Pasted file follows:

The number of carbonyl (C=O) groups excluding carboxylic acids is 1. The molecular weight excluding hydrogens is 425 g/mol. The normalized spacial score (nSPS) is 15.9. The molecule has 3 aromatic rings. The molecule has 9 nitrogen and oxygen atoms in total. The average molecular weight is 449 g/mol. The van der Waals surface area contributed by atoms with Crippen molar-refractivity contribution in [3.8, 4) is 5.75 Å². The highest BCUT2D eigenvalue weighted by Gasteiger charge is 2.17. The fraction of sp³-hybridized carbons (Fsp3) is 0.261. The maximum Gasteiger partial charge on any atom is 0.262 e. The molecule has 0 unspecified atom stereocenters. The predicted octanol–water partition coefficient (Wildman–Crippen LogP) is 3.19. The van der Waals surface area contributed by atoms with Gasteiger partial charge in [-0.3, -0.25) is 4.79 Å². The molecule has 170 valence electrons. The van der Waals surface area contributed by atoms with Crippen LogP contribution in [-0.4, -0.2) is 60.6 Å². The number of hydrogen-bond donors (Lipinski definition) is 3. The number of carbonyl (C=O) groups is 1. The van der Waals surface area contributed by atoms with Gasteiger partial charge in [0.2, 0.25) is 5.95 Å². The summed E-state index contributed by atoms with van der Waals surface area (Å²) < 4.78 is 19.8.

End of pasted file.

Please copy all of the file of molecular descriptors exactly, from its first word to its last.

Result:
The number of carbonyl (C=O) groups excluding carboxylic acids is 1. The molecular weight excluding hydrogens is 425 g/mol. The normalized spacial score (nSPS) is 15.9. The molecule has 3 aromatic rings. The molecule has 9 nitrogen and oxygen atoms in total. The average molecular weight is 449 g/mol. The van der Waals surface area contributed by atoms with Crippen molar-refractivity contribution in [3.8, 4) is 5.75 Å². The highest BCUT2D eigenvalue weighted by Gasteiger charge is 2.17. The fraction of sp³-hybridized carbons (Fsp3) is 0.261. The maximum Gasteiger partial charge on any atom is 0.262 e. The molecule has 0 unspecified atom stereocenters. The predicted octanol–water partition coefficient (Wildman–Crippen LogP) is 3.19. The van der Waals surface area contributed by atoms with Gasteiger partial charge in [-0.3, -0.25) is 4.79 Å². The molecule has 170 valence electrons. The van der Waals surface area contributed by atoms with Crippen LogP contribution in [-0.4, -0.2) is 60.6 Å². The number of hydrogen-bond donors (Lipinski definition) is 3. The number of carbonyl (C=O) groups is 1. The van der Waals surface area contributed by atoms with Gasteiger partial charge in [0.2, 0.25) is 5.95 Å². The summed E-state index contributed by atoms with van der Waals surface area (Å²) < 4.78 is 19.8.